“not a work of human hands”

In meditation, hands may be positioned in a mudra or simply rest on one’s lap. The positioning of the hands is related to the energy flow. As Jim Finley mentions in an interview with Tami Simon, this is not a work of human hands. It is a human act of openness to that which is greater than us.

“We rest our hands in our lap because this is Sabbath…this is not a work achieved with human hands. And so I actively choose to rest in this wakefulness…this sustained stance that offers the least resistance to be overtaken by what I’m powerless to attain.” Jim Finley


Al meditar las manos pueden posicionarse en una mudra o simplemente descansar sobre las piernas. El posicionamiento de las manos está relacionado con el flujo de energía. Como Jim Finley menciona en una entrevista con Tami Simon, esto no es el trabajo de manos humanas. Es un acto humano de apertura hacia aquello que es más grande que nosotros.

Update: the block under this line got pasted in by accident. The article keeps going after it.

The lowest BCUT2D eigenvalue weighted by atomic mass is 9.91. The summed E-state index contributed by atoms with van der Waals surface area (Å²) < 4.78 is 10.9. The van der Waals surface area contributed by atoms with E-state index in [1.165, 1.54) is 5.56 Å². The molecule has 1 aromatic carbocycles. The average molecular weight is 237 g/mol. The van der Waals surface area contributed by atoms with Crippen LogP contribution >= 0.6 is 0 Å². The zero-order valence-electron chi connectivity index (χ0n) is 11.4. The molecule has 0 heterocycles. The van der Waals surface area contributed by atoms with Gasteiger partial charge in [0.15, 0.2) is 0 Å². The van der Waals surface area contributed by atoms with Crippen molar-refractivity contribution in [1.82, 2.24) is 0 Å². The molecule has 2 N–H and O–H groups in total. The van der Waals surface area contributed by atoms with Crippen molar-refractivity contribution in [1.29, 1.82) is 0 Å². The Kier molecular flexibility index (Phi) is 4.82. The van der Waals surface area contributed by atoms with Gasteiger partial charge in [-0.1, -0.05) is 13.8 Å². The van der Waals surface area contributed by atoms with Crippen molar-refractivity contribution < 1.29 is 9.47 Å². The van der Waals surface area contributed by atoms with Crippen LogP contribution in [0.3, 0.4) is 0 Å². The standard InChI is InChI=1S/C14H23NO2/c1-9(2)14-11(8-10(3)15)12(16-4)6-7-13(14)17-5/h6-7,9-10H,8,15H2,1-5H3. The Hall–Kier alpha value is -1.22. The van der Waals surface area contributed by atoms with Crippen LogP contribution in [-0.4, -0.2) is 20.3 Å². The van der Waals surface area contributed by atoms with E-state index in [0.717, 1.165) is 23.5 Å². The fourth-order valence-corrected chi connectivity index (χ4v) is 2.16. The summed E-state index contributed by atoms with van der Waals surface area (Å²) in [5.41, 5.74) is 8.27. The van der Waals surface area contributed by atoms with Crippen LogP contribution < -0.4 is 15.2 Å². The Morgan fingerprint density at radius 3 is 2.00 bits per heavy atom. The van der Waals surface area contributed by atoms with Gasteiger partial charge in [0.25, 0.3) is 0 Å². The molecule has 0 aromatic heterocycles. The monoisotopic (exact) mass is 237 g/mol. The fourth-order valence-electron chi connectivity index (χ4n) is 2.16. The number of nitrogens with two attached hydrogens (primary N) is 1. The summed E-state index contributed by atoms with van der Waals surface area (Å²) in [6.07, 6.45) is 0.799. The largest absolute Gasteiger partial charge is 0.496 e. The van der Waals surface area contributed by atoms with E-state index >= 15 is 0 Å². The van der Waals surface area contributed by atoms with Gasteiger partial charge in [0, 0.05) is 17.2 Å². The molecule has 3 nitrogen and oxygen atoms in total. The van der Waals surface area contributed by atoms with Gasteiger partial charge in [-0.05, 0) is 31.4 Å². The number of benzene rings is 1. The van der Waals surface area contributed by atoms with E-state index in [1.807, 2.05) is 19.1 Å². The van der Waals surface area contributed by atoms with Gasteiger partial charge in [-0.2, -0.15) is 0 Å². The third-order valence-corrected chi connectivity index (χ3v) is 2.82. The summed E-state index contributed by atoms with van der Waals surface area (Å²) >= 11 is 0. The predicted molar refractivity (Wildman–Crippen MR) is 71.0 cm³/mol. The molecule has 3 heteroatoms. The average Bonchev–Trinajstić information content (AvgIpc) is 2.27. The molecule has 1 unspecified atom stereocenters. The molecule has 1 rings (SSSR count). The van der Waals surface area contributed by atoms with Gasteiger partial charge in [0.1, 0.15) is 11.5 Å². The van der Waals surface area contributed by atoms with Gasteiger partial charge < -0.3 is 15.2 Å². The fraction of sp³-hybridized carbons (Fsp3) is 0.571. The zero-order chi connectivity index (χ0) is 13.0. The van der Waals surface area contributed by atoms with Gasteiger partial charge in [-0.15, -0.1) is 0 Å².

“Descansamos nuestras manos sobre nuestras piernas porque esto es el cumplimiento sabático…no es una tarea que realizamos con manos humanas. Y elijo descansar en esta vigilia…esta postura prolongada que ofrece la más mínima resistencia a sentir aquello que soy incapaz de obtener; simplemente se da.” Jim Finley


Hands / Las Manos

A person’s hands tell one’s story, a tangled web of oceans and deserts.  And love flows through the delicate outline of the fingers on its way to the heart where it is finally home.

Las manos de una persona cuentan la historia de ésta, un telaraña enredado de océanos y desiertos.  Y el amor fluye a través del contorno delicado de los dedos camino al corazón donde finalmente encuentra su hogar.



by Mark Nepo

When willful, we think

that truth moves from 

our head to our heart 

to our hands.

But bent by life, 

it becomes clear that 

love moves the other way: 

from our hands to our 
heart to our head.

Ask the burn survivor 

with no hands who dreams 

of chopping peppers and 

onions on a spring day.

Or the eighty-year-old jazz 

man who loses his hands 
in a fog.

He can feel them 

but no longer entice them 

to their magic.

Or the thousand-year-old 

Buddha with no arms 

whose empty eyes will 

not stop bowing to the 

unseeable center.

Truth flows from us, 

or so we think, only 

to be thrown back 

as a surf of love.

Ask the aging painter 

with a brush taped to his 

crippled hand—wanting, 

needing to praise it all 

one more time.